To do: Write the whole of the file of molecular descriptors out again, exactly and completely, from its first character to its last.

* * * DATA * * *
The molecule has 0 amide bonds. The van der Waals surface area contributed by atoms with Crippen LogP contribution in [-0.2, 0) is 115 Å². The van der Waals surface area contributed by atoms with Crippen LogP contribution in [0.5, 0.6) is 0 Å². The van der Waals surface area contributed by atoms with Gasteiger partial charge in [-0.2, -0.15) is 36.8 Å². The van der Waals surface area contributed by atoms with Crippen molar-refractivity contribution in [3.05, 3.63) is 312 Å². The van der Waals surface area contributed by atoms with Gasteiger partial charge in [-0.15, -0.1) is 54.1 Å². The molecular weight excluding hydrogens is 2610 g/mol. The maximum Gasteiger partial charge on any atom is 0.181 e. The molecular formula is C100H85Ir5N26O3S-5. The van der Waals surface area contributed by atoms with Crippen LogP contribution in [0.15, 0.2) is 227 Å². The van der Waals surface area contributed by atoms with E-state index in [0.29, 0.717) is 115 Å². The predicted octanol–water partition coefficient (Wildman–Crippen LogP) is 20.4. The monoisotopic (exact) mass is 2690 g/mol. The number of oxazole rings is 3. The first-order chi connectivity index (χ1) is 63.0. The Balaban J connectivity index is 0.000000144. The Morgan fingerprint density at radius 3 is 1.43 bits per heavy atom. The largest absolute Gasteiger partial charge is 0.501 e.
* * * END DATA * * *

The molecule has 0 amide bonds. The van der Waals surface area contributed by atoms with Crippen LogP contribution in [-0.2, 0) is 115 Å². The van der Waals surface area contributed by atoms with Crippen LogP contribution in [0.5, 0.6) is 0 Å². The van der Waals surface area contributed by atoms with Gasteiger partial charge in [-0.2, -0.15) is 36.8 Å². The van der Waals surface area contributed by atoms with Crippen molar-refractivity contribution in [3.05, 3.63) is 312 Å². The van der Waals surface area contributed by atoms with Gasteiger partial charge in [-0.15, -0.1) is 54.1 Å². The molecular weight excluding hydrogens is 2610 g/mol. The maximum Gasteiger partial charge on any atom is 0.181 e. The molecular formula is C100H85Ir5N26O3S-5. The van der Waals surface area contributed by atoms with Crippen LogP contribution in [0.15, 0.2) is 227 Å². The van der Waals surface area contributed by atoms with E-state index in [0.29, 0.717) is 115 Å². The predicted octanol–water partition coefficient (Wildman–Crippen LogP) is 20.4. The monoisotopic (exact) mass is 2690 g/mol. The number of oxazole rings is 3. The first-order chi connectivity index (χ1) is 63.0. The Balaban J connectivity index is 0.000000144. The Morgan fingerprint density at radius 3 is 1.43 bits per heavy atom. The largest absolute Gasteiger partial charge is 0.501 e.